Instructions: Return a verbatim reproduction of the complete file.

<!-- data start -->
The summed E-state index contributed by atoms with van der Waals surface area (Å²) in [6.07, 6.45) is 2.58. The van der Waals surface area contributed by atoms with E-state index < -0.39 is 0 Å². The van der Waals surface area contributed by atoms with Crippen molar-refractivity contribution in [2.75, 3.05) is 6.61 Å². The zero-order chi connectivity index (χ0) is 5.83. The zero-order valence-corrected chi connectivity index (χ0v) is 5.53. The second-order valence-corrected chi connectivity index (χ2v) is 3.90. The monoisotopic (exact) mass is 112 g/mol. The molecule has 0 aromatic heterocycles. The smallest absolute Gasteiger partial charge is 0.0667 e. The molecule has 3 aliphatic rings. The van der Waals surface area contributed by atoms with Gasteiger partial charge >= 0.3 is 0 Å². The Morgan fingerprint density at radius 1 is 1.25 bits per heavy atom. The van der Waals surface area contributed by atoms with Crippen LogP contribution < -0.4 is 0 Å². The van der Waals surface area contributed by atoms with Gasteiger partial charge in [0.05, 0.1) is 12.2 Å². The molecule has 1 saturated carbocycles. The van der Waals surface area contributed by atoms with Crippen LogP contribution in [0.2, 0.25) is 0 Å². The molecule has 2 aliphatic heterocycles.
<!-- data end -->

The summed E-state index contributed by atoms with van der Waals surface area (Å²) in [6.07, 6.45) is 2.58. The van der Waals surface area contributed by atoms with E-state index < -0.39 is 0 Å². The van der Waals surface area contributed by atoms with Crippen molar-refractivity contribution in [2.75, 3.05) is 6.61 Å². The zero-order chi connectivity index (χ0) is 5.83. The zero-order valence-corrected chi connectivity index (χ0v) is 5.53. The second-order valence-corrected chi connectivity index (χ2v) is 3.90. The monoisotopic (exact) mass is 112 g/mol. The molecule has 0 aromatic heterocycles. The smallest absolute Gasteiger partial charge is 0.0667 e. The molecule has 3 aliphatic rings. The van der Waals surface area contributed by atoms with Gasteiger partial charge >= 0.3 is 0 Å². The Morgan fingerprint density at radius 1 is 1.25 bits per heavy atom. The van der Waals surface area contributed by atoms with Crippen LogP contribution < -0.4 is 0 Å². The van der Waals surface area contributed by atoms with Gasteiger partial charge in [0.05, 0.1) is 12.2 Å². The molecule has 1 saturated carbocycles. The van der Waals surface area contributed by atoms with Crippen LogP contribution in [0.2, 0.25) is 0 Å². The molecule has 2 aliphatic heterocycles.